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Satoru Kondo, Ph.D.

Imaging Core Manager

Project Associate Professor

Mechanisms and Neuronal Circuits for Information Processing of Vision

Research

We act based on sensory information from the outside world, perceived by peripheral sensory organs and sent to a specific part of the cerebral cortex depending on the type of sensation. In the cortex, neurons extract specific external features, but its mechanism is largely unknown. My laboratory is focused on vision and the principles of visual information processing in cortical neurons. We conduct researches at two levels: single cells and networks. We image the activities of soma, axons and spines using two-photon microscopy, optogenetics and anatomical tracing in mouse as an animal model. Our goal is to clarify the information processing rules embedded in single cortical neurons and neuronal circuit, and contributing to potential working principles for artificial intelligence.

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Publications

Kondo S, Yoshida T, Ohki K (2016) Mixed functional microarchitectures for orientation selectivity in the mouse primary visual cortex. Nature Communications 7:13210.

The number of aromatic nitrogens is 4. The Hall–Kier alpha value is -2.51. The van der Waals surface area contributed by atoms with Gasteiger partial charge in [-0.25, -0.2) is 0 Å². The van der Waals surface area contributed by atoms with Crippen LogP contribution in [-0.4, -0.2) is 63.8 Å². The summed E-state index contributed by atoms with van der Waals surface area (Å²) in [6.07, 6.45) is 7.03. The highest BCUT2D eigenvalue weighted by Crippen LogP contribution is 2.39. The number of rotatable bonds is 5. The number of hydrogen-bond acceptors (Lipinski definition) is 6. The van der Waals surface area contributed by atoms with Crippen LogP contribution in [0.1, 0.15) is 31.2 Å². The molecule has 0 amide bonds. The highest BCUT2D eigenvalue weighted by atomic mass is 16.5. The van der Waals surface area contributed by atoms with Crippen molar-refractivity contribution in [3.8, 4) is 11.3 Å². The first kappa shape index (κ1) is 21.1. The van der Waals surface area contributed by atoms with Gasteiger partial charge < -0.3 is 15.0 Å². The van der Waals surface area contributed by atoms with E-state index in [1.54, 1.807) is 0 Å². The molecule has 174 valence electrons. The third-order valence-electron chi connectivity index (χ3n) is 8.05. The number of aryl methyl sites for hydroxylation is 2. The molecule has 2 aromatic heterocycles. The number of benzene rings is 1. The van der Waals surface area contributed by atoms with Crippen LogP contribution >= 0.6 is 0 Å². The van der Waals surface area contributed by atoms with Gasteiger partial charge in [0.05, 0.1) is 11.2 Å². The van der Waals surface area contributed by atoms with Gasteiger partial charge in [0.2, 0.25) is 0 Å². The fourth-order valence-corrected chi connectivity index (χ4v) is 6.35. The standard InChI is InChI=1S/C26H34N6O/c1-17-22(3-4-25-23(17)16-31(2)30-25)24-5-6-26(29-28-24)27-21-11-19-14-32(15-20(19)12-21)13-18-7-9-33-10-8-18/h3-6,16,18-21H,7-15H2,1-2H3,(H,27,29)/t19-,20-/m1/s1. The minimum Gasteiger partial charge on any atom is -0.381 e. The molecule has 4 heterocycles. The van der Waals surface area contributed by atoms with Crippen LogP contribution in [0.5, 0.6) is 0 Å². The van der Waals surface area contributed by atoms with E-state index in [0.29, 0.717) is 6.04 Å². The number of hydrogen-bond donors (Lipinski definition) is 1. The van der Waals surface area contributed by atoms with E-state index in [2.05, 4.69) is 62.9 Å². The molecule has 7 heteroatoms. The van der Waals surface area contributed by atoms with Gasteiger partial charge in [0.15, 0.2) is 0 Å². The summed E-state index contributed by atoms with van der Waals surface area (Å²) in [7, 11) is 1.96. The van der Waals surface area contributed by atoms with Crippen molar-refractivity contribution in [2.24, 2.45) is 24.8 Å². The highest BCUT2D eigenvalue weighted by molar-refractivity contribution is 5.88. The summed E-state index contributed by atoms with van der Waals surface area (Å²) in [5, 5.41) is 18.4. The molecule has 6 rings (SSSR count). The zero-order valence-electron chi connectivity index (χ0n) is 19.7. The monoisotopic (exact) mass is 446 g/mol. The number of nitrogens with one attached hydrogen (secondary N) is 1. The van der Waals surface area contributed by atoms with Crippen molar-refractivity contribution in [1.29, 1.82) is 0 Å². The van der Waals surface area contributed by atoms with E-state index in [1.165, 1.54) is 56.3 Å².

Kondo S, Ohki K (2016) Laminar differences in the orientation selectivity of geniculate afferents in mouse primary visual cortex. Nature Neuroscience 19:316-319.

Kubota, Y, Kondo, S, Nomura, M, Hatada, S, Yamaguchi, N, Mohamed, A A, Karube, F, Luebke, J, Kawaguchi, Y (2015) Functional effects of distinct innervation styles of pyramidal cells by fast spiking cortical interneurons. eLIFE e07919.

Kondo S, Okabe S (2013) Two-photon microscopy analysis of cell dynamics of microglia. Molecular Biology of Cells: Microglia; Methods and Protocols. Edited by Joseph B and Venero JL. Humana Press, New York, 319-335.

Kondo S, Kohsaka S, Okabe S (2011) Long-term changes of spine dynamics and microglia after transient peripheral immune response triggered by LPS in vivo. Mol. Brain 4: 27.

Biography

I earned a Ph.D. from The University of Tokyo in Cellular Neurobiology (Prof. Hirokawa’s Lab), M.S. from the Tokyo Institute of Technology in Biology and B.S. from Kanazawa University in Chemistry. After my Ph.D. I held a postdoc position in the Max-Planck Institute for Biophysiological Chemistry in Germany (Dr. Marty’s Lab) and studied synaptic transmission between cerebellar neurons. After that I began a circuit analysis in cerebral cortex and studied synaptic transmission and anatomical connections among cortical neurons at RIKEN and the National Institute for Physiological Sciences (Prof. Kawaguchi’s Lab). I then turned to the in vivo analysis of neuronal circuits with two-photon imaging of synapses of cortical neurons in live mice at Tokyo Medical and Dental University and The University of Tokyo (Prof. Okabe’s Lab). Further I developed two-photon imaging for functional analysis at Kyushu University and The University of Tokyo (Prof. Ohki’s Lab) and studied functional architecture of the mouse visual cortex.